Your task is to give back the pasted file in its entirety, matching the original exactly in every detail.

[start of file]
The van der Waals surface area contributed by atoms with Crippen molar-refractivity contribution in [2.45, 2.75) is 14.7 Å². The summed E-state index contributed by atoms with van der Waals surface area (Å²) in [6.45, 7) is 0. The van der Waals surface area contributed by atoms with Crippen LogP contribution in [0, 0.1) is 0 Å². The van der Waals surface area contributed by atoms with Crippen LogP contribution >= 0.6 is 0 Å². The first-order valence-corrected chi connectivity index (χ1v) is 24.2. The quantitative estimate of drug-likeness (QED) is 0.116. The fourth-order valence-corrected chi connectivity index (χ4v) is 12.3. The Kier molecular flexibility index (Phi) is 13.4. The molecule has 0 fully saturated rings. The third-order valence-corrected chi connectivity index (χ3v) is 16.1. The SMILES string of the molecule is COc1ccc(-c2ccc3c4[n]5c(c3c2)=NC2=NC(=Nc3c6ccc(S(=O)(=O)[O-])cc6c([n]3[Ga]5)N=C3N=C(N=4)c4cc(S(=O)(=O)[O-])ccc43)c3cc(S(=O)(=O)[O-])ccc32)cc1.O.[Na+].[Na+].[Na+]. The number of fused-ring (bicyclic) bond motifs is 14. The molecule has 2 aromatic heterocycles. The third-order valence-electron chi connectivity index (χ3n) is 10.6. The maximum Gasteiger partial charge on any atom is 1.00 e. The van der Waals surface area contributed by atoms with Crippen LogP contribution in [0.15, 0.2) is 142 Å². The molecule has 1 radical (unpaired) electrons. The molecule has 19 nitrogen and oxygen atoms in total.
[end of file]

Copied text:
The van der Waals surface area contributed by atoms with Crippen molar-refractivity contribution in [2.45, 2.75) is 14.7 Å². The summed E-state index contributed by atoms with van der Waals surface area (Å²) in [6.45, 7) is 0. The van der Waals surface area contributed by atoms with Crippen LogP contribution in [0, 0.1) is 0 Å². The van der Waals surface area contributed by atoms with Crippen LogP contribution >= 0.6 is 0 Å². The first-order valence-corrected chi connectivity index (χ1v) is 24.2. The quantitative estimate of drug-likeness (QED) is 0.116. The fourth-order valence-corrected chi connectivity index (χ4v) is 12.3. The Kier molecular flexibility index (Phi) is 13.4. The molecule has 0 fully saturated rings. The third-order valence-corrected chi connectivity index (χ3v) is 16.1. The SMILES string of the molecule is COc1ccc(-c2ccc3c4[n]5c(c3c2)=NC2=NC(=Nc3c6ccc(S(=O)(=O)[O-])cc6c([n]3[Ga]5)N=C3N=C(N=4)c4cc(S(=O)(=O)[O-])ccc43)c3cc(S(=O)(=O)[O-])ccc32)cc1.O.[Na+].[Na+].[Na+]. The number of fused-ring (bicyclic) bond motifs is 14. The molecule has 2 aromatic heterocycles. The third-order valence-electron chi connectivity index (χ3n) is 10.6. The maximum Gasteiger partial charge on any atom is 1.00 e. The van der Waals surface area contributed by atoms with Crippen LogP contribution in [0.15, 0.2) is 142 Å². The molecule has 1 radical (unpaired) electrons. The molecule has 19 nitrogen and oxygen atoms in total.